This fungi is not one you would want to try in your favorite spaghetti sauce. If you eat it, you will start feeling ill in no time but then you will begin to feel better. The damage has already been done and you will die within 4-6 days…
By now you will know my confusion when it comes to several members of the Symphyotrichum genus. I found several of these plants growing on both sides of a drainage ditch behind the pond in the back pasture. Right off, I knew I hadn’t identified this one before. I was kind of excited but I soon realized I was going to be in a predicament… Here is a member of the aster family, likely a species of Symphyotrichum with leaves that resemble a species of Erigeron… Why in the heck are there single flowers growing on top of clusters of leaves like that?
It made absolutely no sense to me at all… Later, I went back to the house and went through the photos for the day, and uploaded the observations on iNaturalist. When I got to these photos, INaturalist suggested Symphyotrichum drummondii… I checked out that species on Missouri Plants and a few other sites linked on Wildflower Search and couldn’t see any resemblance as far as the leaves were concerned. I checked out the other suggestions the list and had the same opinion… The leaves on those species were fairly long and narrow and some of the flowers weren’t right either.
Then I looked at the photos I took and noticed something…
What in the heck is that dead leaf dangling from the stem on this photo? Hmmm… By then it was too late to go to the back of the farm to check. I suppose I could have taken a flashlight.
Would you look at that!?!? It’s a long, narrow leaf! Sometimes I just get so excited to find a new species I don’t look at all the plants in the colony. You know, the bigger picture. Not only the leaves, but the basal flowers on this plant had changed color and they looked like a “certain” species. The disc. flowers change color with the species I am debating which gives it the common name…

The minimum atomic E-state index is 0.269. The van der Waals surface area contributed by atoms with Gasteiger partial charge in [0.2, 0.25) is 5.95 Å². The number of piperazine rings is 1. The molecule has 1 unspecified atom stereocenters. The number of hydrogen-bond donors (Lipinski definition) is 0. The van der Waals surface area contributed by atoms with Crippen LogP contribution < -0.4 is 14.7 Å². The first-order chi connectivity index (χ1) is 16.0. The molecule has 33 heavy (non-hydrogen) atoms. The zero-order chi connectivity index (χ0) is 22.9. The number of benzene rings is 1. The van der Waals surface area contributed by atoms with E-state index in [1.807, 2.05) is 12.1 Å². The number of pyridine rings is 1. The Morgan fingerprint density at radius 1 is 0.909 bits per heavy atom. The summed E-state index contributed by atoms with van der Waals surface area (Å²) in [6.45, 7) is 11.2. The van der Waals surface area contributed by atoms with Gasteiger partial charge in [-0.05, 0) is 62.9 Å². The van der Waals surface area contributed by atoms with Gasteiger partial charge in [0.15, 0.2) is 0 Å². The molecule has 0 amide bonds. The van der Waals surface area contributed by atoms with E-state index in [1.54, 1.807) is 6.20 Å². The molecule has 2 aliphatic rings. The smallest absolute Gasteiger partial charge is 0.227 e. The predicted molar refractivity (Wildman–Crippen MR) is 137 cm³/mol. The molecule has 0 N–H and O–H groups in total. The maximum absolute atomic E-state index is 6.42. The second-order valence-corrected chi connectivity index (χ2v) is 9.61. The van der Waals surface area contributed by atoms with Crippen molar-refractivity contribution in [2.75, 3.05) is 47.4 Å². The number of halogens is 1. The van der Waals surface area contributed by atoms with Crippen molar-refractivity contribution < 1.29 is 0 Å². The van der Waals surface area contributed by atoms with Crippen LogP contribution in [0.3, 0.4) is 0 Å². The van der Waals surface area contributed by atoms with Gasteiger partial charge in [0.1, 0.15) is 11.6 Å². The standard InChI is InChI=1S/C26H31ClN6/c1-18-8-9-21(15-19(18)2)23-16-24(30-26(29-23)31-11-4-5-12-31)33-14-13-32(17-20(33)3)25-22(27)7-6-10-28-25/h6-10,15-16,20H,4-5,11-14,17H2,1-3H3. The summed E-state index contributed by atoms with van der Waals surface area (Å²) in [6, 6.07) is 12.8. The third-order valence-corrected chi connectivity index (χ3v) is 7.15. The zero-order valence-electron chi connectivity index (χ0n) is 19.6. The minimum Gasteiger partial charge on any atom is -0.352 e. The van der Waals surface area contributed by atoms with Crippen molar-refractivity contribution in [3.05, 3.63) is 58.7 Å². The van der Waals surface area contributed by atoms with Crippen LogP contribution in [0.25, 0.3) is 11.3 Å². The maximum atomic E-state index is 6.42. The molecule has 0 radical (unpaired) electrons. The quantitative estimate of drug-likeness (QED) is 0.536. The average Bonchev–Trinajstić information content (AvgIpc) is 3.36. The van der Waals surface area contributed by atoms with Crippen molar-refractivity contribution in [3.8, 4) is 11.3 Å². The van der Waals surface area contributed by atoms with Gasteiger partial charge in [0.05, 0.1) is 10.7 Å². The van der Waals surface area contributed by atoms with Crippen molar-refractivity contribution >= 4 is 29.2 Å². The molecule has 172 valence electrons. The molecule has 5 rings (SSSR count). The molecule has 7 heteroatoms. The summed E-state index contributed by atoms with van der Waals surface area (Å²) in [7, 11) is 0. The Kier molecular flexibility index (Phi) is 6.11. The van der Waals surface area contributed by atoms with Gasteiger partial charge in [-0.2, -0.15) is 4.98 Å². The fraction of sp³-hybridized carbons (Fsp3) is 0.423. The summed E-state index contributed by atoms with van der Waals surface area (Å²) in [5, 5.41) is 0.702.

What about the involucral bracts? Always check them out with members of the family Asteraceae. They can be appressed, recurved, in multiple rows (ETC.) depending on the species, subspecies, or varieties. In the particular species I am debating, they are appressed this in the above photo.
There are very few of these longer leaves on any of the plants. Most of the lower leaves (basal) fall off on many species during flowering, while the upper leaves are much smaller. Missouri Plants lists 17 species of Symphyotrichum in the state of Missouri. However, they DO NOT have the species I am debating but they mention it as a “look-alike” of S. lanceolatum… I checked the map on the USDA Plants Database for Missouri and the species is supposedly found in many counties but Pettis (where my farm is) is not one of them. It shows they are present in all the counties next to Pettis, including Henry which is across the street… But, you know, they base their evidence mostly on dried, pressed specimens collected many years ago. I checked the BONAP map, which was updated in 2014, and it appears Pettis may be on the map. I say “may” because it is very hard to tell… The species has 60 synonyms and its current scientific name wasn’t accepted until 1982…
So, what species am I debating? Well, I looked at a lot of photos on iNaturalist and several other websites and I found one photo with leaves similar to the plants I had found. It was from an observation that was made by an iNaturalist member in 2013. Fortunately, it was from someone I had contacted before about another species who just happens to be one of the curators. She didn’t know what it was at the time, so she contacted another curator who was good with the genus. I sent her a message and she suggested I contact them as well. SO, I did. I told them I thought it was possibly Symphyotrichum lateriflorum (Calico Aster) and sent links to the observations. They agreed and explained a few things in a reply.
Then there was this plant growing close to the fence behind the pond which I thought was likely Symphyotrichum lanceolatum (Panicled Aster). It is the one the debatable species is a “look-alike’ of and they both grow in the same type of wooded environment. BUT, when I contacted the iNaturalist member, they suggested it was Symphyotrichum ontarionis (Ontario Aster) but it could also be an aberrant S. lateriflorum. I agreed with S. ontarionis and the observation became Research Grade.
The flowers are similar at this stage and the disc flowers will change color as with “the other” species. It is possible they are the same species but I can’t determine that until 2022.